Life insurance policies and bank accounts come with beneficiary designation documents, which list recipients of assets. While designating beneficiaries might seem straightforward, it can lead to disputes and complications if not handled with care.
Fortunately, understanding the common reasons for disputes can help avoid potential issues among your heirs after you are gone.
Life is dynamic, and beneficiary designations should reflect life changes. Failing to update beneficiary information after major life events like marriage, divorce or the birth of children can create confusion among heirs. This may result in conflicts when outdated designations do not align with an individual’s current intentions.
While you can designate multiple beneficiaries, you must do so carefully. This includes specifying the distribution percentages to avoid disputes. For instance, if someone names their three children as beneficiaries without indicating how to divide the assets among them, it can lead to disagreements regarding who gets what.
A common but often overlooked issue is when a beneficiary predeceases the account holder. In such cases, it is important to specify alternative beneficiaries or contingent designations to avoid disputes about where the assets should go if the primary beneficiary is no longer alive.
Legal or financial complications
Legal issues can also give rise to disputes. For example, if a beneficiary has legal issues or financial liabilities, distributing assets to them can be problematic. Creditors or legal authorities may stake a claim to the assets, leading to disputes over who rightfully deserves the inheritance.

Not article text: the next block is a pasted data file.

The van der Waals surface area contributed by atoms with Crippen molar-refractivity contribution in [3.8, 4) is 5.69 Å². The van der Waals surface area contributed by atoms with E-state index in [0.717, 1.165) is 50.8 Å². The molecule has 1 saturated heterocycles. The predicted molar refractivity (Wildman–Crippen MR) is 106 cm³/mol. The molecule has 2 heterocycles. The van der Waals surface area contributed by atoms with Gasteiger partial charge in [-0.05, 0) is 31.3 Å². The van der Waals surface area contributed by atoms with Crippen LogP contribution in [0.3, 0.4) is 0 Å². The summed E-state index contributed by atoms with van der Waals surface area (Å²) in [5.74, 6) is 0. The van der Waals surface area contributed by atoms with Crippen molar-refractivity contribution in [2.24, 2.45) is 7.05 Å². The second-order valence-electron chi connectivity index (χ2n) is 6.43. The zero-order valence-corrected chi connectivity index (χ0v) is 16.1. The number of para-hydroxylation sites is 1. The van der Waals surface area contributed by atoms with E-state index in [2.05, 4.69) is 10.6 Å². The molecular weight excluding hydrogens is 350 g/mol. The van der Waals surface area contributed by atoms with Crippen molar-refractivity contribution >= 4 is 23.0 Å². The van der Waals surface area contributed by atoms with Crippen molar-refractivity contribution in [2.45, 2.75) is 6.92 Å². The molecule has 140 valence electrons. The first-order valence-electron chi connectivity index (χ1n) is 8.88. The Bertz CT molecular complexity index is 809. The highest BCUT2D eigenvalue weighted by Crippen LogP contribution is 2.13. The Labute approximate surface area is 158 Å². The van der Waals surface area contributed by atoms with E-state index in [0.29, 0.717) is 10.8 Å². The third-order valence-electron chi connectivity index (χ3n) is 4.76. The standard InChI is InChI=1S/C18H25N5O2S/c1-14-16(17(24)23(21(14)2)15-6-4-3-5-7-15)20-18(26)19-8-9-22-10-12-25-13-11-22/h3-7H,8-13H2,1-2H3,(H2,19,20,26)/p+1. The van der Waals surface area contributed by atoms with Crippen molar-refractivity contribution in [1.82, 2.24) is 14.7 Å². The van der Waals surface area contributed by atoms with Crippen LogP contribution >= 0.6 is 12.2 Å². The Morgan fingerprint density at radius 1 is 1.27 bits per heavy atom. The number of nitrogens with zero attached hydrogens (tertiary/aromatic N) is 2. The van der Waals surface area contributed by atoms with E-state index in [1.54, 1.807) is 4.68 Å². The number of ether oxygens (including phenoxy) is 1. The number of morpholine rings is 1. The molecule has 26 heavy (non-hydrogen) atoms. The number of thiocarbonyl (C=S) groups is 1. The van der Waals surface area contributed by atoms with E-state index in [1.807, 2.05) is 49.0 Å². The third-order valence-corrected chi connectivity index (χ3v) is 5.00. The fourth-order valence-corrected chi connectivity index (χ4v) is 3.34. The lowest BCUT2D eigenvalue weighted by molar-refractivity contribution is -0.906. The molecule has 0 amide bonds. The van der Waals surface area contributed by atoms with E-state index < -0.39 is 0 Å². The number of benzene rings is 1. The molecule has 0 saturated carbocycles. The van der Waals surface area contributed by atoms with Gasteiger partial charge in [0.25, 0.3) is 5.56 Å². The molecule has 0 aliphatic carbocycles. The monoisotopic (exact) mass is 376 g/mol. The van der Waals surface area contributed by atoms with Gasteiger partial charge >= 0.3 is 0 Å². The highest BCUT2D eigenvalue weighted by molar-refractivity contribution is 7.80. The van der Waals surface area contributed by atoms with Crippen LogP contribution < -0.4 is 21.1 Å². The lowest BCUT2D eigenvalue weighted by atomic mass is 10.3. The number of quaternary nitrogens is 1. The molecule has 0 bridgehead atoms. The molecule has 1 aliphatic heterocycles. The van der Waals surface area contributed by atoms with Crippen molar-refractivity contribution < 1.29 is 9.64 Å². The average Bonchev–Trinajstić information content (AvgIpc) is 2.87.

Sometimes, multiple individuals feel entitled to the same assets. This typically occurs when there is confusion about the account holder’s intentions or if there is a dispute over the validity of the beneficiary designation. Competing claims can result in lengthy legal battles and strained relationships among family members or loved ones.
Lack of communication
In many cases, you can avoid beneficiary designation disputes through open communication. Failing to discuss one’s intentions with potential beneficiaries can lead to misunderstandings and disagreements. People often assume they know the desires of the account holder, which may not align with the actual beneficiary designation.
According to AARP, 32% of Americans in 2022 stated that they put off estate planning. Along with wills and other tools, making sure that beneficiary designations are accurate is an important step to protect your assets.